The eye passed toward the mainland after midnight, but if anything, the typhoon seemed to get worse as the backside winds resumed. At 0100 epic storm surges more akin to tsunami - "the tidal wave that came from nowhere" as it was later called - began rolling in along the waterfronts. Ships started breaking adrift, swept and carried by spiralings of water out of Junk Bay and into the pass. One of the biggest casualties was the large Japanese liner ASAMA MARU. Along with many others, her moorings snapped under the titanic winds, driving the vessel into open waters and against others. Bearing down out of the gloom with all her lights with the appearance of "what seemed a small town" ASAMA MARU rushed toward the British TALAMBA's starboard bow. She struck with a tremendous crash, bursting the foc'sle deck and warping the bow. ASAMA MARU then grated along TALAMBA's side to amidships even crumpling her bridge before swirling clear again. TALAMBA, till then holding position, now had her own moorings snapped by the impact and also broke adrift. What followed was almost inevitable.
TALAMBA was now down at the bow and out of control. Within minutes she went slamming ashore, her port side driven right ashore by the pounding waves and screaming wind, and left with propellers and rudder high and dry, plainly visible. Grounded with bow awash and leaning starboard to seaward. ASAMA MARU had made a similar unwanted `landfall'. After grinding against TALAMBA, she continued haplessly adrift, only to be collided with in turn by the equally distressed Italian liner CONTE VERDE. Both vessels, each veterans of the China runs, then went hard ashore at Saiwan Bay at the eastern entrance of the harbour. ASAMA MARU grounded with port broadside to shore off Lyemun Pass, but on nearly even trim with a modest list of 6 degrees to port. She suffered little damage otherwise. CONTE VERDE ended up nearly the same nearby, but much higher out of the water, with screws and much of her red bottom showing dry. Kowloon area was no better; TYMERIC stranded listed acutely off the waterfront as did others. The Dutch liner VAN HEUTSZ (4,500 tons) had tried to shelter at the western end of the harbor with all anchors out. But she too was uprooted and then so firmly stranded off Green Island all 1,200 refugees from Shanghai had to be transferred ashore after weathering the horrifying night. The TANDA's (6,956 tons) passengers endured similar; their ship had broken adrift and they spent the night huddled in the dining room for safety on Captain Pilcher's orders. At dawn they found they had just missed going aground; the shore only 600 feet away.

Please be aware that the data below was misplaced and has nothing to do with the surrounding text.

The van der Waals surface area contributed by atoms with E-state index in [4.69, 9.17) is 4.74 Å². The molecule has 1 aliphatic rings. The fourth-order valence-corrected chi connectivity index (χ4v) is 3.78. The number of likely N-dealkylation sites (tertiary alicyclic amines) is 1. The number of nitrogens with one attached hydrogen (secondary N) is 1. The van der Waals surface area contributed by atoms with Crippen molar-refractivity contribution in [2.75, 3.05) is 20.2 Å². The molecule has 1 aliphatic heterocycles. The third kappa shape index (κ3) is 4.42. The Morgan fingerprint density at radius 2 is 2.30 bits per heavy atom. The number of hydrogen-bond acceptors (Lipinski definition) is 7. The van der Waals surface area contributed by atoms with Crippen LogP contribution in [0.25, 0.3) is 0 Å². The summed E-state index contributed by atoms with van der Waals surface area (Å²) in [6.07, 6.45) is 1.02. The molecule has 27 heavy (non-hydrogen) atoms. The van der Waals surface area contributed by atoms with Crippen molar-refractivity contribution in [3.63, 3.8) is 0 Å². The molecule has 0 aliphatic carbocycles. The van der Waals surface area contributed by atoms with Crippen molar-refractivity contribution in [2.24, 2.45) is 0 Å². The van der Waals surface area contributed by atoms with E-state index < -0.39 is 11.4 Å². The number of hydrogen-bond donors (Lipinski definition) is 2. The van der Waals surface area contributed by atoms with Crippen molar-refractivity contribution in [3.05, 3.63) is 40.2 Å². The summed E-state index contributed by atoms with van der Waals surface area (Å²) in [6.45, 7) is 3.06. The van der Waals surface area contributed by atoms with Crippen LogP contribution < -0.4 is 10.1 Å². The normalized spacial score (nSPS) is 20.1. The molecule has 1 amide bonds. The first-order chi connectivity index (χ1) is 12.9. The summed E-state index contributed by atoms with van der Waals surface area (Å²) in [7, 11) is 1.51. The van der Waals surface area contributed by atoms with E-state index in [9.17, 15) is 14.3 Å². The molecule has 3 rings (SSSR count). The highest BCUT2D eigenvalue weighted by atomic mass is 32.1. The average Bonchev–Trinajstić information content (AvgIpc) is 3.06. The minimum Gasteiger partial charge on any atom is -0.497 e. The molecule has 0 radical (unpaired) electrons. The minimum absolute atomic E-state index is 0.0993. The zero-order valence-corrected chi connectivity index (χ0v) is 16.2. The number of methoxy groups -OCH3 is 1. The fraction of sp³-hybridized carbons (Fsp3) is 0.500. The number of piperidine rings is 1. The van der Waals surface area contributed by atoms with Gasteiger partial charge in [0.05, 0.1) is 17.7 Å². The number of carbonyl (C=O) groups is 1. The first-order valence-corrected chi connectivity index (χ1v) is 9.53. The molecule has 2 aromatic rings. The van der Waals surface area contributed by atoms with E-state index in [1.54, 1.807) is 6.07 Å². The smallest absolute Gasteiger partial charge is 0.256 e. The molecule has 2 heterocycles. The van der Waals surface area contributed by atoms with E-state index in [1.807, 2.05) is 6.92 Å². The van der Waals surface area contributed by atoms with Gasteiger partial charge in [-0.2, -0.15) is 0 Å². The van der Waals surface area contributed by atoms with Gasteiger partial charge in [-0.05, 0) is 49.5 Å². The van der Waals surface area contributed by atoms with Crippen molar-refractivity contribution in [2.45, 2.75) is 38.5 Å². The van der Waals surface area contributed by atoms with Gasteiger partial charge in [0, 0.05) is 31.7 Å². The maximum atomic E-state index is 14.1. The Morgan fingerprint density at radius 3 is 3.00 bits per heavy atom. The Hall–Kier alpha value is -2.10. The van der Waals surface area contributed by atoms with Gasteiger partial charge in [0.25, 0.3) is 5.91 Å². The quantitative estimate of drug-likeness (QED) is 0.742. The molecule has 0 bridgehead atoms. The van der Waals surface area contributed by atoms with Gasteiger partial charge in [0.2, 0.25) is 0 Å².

Even the big warships did not escape unscathed. The British cruiser HMS SUFFOLK and destroyers DUCHESS and DIAMOND were weathering the waves successfully, only to - like TALAMBA and others - fall victim to those which did not. The 1,668 ton Chinese AN LEE came surging down against them, banging and bouncing along both ships sides in the swirls like some bumper car. The AN LEE itself then slammed stern first right upon the Hong Kong waterfront wharf.[Note 1] Nonetheless, the warships got off lightly. The German SCHARNHORST and British RAWALPINDI ( both fated to have military careers in the coming WW II - one as a Japanese CVE and the other as a brave Royal Navy merchant cruiser) also reported little damage. Sister GNEISNAU avoided any.
Around 0430 the barometer finally started to rise, indicating the storm was weakening, and by dawn the brunt of the storm had blown over, having lasted just over nine hours. Daylight revealed a scene of almost unimaginable devastation. Despite the carnage, as earlier as 9 A.M. a ferry got underway, to take stock and film the desruction. All throughout the harbor thirteen steamers lay either aground or half-sunk where they lay. Others drifted helplessly, as tugs sought to lasso them. Most incredible of all was the sight of big steamers literally driven onto the wharfs and docks. The storm surge had been calculated as having risen nearly 14 feet above normal tide of about 8 feet, and the force of the winds were so great that fishes were blown to the roofs of buildings 90 feet above the ground. Iron lampposts were folded over at nearly right angles. Floodwater had reached into the main city areas as far as famed Des Voeux and Nathan Roads. Records list from 28 to 32 ocean-going vessels - of a total of 92,000 tons between them - driven ashore or damaged in various degrees, with more than 1,800 fishing boats destroyed. Others were more fortunate, and reported no significant injury.